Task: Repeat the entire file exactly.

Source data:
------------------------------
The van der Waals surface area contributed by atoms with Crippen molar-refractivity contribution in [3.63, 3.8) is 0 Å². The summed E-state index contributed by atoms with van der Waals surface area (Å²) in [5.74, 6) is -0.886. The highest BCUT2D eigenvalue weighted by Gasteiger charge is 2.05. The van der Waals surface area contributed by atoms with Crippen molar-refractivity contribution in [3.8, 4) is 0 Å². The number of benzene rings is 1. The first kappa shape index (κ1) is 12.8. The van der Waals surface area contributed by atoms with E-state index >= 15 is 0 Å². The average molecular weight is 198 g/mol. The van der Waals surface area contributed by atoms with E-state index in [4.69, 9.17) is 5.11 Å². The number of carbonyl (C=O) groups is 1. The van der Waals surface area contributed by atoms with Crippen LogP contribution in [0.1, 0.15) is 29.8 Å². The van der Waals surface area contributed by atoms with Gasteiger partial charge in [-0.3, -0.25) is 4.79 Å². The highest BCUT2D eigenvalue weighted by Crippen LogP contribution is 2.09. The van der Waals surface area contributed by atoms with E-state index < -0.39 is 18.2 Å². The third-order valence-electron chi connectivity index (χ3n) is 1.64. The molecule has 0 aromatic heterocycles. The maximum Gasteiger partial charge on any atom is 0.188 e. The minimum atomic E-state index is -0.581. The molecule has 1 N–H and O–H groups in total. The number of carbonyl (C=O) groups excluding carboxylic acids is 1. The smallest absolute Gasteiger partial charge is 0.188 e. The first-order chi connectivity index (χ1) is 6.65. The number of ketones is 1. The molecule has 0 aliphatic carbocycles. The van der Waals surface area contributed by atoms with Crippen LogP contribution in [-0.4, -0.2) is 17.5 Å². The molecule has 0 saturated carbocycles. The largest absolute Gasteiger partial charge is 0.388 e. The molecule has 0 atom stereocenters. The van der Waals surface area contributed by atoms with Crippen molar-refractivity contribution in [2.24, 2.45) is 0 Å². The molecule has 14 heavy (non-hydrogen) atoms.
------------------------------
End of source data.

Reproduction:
The van der Waals surface area contributed by atoms with Crippen molar-refractivity contribution in [3.63, 3.8) is 0 Å². The summed E-state index contributed by atoms with van der Waals surface area (Å²) in [5.74, 6) is -0.886. The highest BCUT2D eigenvalue weighted by Gasteiger charge is 2.05. The van der Waals surface area contributed by atoms with Crippen molar-refractivity contribution in [3.8, 4) is 0 Å². The number of benzene rings is 1. The first kappa shape index (κ1) is 12.8. The van der Waals surface area contributed by atoms with E-state index >= 15 is 0 Å². The average molecular weight is 198 g/mol. The van der Waals surface area contributed by atoms with E-state index in [4.69, 9.17) is 5.11 Å². The number of carbonyl (C=O) groups is 1. The van der Waals surface area contributed by atoms with Crippen LogP contribution in [0.1, 0.15) is 29.8 Å². The van der Waals surface area contributed by atoms with Gasteiger partial charge in [-0.3, -0.25) is 4.79 Å². The highest BCUT2D eigenvalue weighted by Crippen LogP contribution is 2.09. The van der Waals surface area contributed by atoms with E-state index < -0.39 is 18.2 Å². The third-order valence-electron chi connectivity index (χ3n) is 1.64. The molecule has 0 aromatic heterocycles. The maximum Gasteiger partial charge on any atom is 0.188 e. The minimum atomic E-state index is -0.581. The molecule has 1 N–H and O–H groups in total. The number of carbonyl (C=O) groups excluding carboxylic acids is 1. The smallest absolute Gasteiger partial charge is 0.188 e. The first-order chi connectivity index (χ1) is 6.65. The number of ketones is 1. The molecule has 0 aliphatic carbocycles. The van der Waals surface area contributed by atoms with Crippen LogP contribution in [-0.4, -0.2) is 17.5 Å². The molecule has 0 saturated carbocycles. The largest absolute Gasteiger partial charge is 0.388 e. The molecule has 0 atom stereocenters. The van der Waals surface area contributed by atoms with Crippen molar-refractivity contribution in [2.24, 2.45) is 0 Å². The molecule has 14 heavy (non-hydrogen) atoms.